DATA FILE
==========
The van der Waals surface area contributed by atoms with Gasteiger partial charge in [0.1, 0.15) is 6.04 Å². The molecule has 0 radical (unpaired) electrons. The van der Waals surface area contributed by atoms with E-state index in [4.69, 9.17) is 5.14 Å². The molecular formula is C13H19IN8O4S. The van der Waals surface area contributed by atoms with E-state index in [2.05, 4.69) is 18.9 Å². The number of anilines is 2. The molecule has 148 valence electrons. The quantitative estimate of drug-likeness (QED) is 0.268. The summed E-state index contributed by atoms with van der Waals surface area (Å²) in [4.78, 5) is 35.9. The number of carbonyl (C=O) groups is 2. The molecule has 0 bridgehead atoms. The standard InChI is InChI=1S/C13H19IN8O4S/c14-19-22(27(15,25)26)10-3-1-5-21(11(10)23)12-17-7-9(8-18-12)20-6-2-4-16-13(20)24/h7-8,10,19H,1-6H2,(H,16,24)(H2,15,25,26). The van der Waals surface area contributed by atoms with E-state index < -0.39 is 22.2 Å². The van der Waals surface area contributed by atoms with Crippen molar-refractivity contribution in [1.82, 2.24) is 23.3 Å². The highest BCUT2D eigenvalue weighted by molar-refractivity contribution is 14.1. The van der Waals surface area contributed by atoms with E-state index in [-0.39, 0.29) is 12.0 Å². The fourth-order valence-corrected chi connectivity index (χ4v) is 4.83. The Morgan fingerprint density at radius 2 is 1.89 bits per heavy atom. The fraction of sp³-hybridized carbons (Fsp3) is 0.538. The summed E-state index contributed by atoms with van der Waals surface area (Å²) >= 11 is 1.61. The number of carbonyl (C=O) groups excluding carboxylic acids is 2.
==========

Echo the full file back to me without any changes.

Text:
The van der Waals surface area contributed by atoms with Gasteiger partial charge in [0.1, 0.15) is 6.04 Å². The molecule has 0 radical (unpaired) electrons. The van der Waals surface area contributed by atoms with E-state index in [4.69, 9.17) is 5.14 Å². The molecular formula is C13H19IN8O4S. The van der Waals surface area contributed by atoms with E-state index in [2.05, 4.69) is 18.9 Å². The number of anilines is 2. The molecule has 148 valence electrons. The quantitative estimate of drug-likeness (QED) is 0.268. The summed E-state index contributed by atoms with van der Waals surface area (Å²) in [4.78, 5) is 35.9. The number of carbonyl (C=O) groups is 2. The molecule has 0 bridgehead atoms. The standard InChI is InChI=1S/C13H19IN8O4S/c14-19-22(27(15,25)26)10-3-1-5-21(11(10)23)12-17-7-9(8-18-12)20-6-2-4-16-13(20)24/h7-8,10,19H,1-6H2,(H,16,24)(H2,15,25,26). The van der Waals surface area contributed by atoms with E-state index < -0.39 is 22.2 Å². The van der Waals surface area contributed by atoms with Crippen molar-refractivity contribution in [1.82, 2.24) is 23.3 Å². The highest BCUT2D eigenvalue weighted by molar-refractivity contribution is 14.1. The van der Waals surface area contributed by atoms with E-state index in [-0.39, 0.29) is 12.0 Å². The fourth-order valence-corrected chi connectivity index (χ4v) is 4.83. The Morgan fingerprint density at radius 2 is 1.89 bits per heavy atom. The fraction of sp³-hybridized carbons (Fsp3) is 0.538. The summed E-state index contributed by atoms with van der Waals surface area (Å²) >= 11 is 1.61. The number of carbonyl (C=O) groups excluding carboxylic acids is 2.